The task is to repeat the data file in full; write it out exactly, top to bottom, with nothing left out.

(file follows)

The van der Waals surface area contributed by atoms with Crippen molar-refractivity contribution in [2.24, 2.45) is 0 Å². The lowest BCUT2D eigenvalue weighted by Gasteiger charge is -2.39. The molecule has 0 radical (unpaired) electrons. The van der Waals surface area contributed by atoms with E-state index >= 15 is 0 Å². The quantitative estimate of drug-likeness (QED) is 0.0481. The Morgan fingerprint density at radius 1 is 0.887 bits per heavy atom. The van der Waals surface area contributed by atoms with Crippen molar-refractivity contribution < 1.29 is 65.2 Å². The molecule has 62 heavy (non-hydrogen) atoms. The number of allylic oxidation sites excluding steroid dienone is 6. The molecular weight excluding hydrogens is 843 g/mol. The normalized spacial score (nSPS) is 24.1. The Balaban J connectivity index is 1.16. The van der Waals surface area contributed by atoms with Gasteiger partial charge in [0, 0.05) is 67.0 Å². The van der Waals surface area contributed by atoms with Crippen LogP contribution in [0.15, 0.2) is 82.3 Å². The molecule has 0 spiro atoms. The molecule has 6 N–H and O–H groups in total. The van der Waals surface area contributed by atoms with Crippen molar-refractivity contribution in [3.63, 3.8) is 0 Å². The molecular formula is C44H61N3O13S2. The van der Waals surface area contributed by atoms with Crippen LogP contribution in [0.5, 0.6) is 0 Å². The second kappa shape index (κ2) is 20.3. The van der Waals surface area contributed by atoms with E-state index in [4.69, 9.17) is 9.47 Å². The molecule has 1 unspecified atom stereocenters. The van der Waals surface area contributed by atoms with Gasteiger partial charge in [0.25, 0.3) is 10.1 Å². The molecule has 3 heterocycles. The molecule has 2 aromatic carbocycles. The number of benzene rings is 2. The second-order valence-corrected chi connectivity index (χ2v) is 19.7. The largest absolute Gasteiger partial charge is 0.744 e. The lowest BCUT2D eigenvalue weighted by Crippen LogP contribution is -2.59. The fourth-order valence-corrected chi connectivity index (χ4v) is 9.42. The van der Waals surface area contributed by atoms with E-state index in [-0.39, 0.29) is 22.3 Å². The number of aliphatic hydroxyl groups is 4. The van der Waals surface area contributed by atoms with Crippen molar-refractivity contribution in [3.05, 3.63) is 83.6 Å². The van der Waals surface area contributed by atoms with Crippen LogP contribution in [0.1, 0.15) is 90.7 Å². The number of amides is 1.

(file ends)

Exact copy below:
The van der Waals surface area contributed by atoms with Crippen molar-refractivity contribution in [2.24, 2.45) is 0 Å². The lowest BCUT2D eigenvalue weighted by Gasteiger charge is -2.39. The molecule has 0 radical (unpaired) electrons. The van der Waals surface area contributed by atoms with E-state index >= 15 is 0 Å². The quantitative estimate of drug-likeness (QED) is 0.0481. The Morgan fingerprint density at radius 1 is 0.887 bits per heavy atom. The van der Waals surface area contributed by atoms with Crippen molar-refractivity contribution < 1.29 is 65.2 Å². The molecule has 62 heavy (non-hydrogen) atoms. The number of allylic oxidation sites excluding steroid dienone is 6. The molecular weight excluding hydrogens is 843 g/mol. The normalized spacial score (nSPS) is 24.1. The Balaban J connectivity index is 1.16. The van der Waals surface area contributed by atoms with Gasteiger partial charge in [0, 0.05) is 67.0 Å². The van der Waals surface area contributed by atoms with Crippen LogP contribution in [0.15, 0.2) is 82.3 Å². The molecule has 0 spiro atoms. The molecule has 6 N–H and O–H groups in total. The van der Waals surface area contributed by atoms with Crippen molar-refractivity contribution in [3.63, 3.8) is 0 Å². The molecular formula is C44H61N3O13S2. The van der Waals surface area contributed by atoms with Crippen LogP contribution in [0.5, 0.6) is 0 Å². The second kappa shape index (κ2) is 20.3. The van der Waals surface area contributed by atoms with E-state index in [4.69, 9.17) is 9.47 Å². The molecule has 1 unspecified atom stereocenters. The van der Waals surface area contributed by atoms with Gasteiger partial charge in [0.25, 0.3) is 10.1 Å². The molecule has 3 heterocycles. The molecule has 2 aromatic carbocycles. The number of benzene rings is 2. The second-order valence-corrected chi connectivity index (χ2v) is 19.7. The largest absolute Gasteiger partial charge is 0.744 e. The lowest BCUT2D eigenvalue weighted by Crippen LogP contribution is -2.59. The fourth-order valence-corrected chi connectivity index (χ4v) is 9.42. The van der Waals surface area contributed by atoms with E-state index in [-0.39, 0.29) is 22.3 Å². The number of aliphatic hydroxyl groups is 4. The van der Waals surface area contributed by atoms with Crippen molar-refractivity contribution in [3.05, 3.63) is 83.6 Å². The van der Waals surface area contributed by atoms with Crippen LogP contribution in [0.1, 0.15) is 90.7 Å². The number of amides is 1.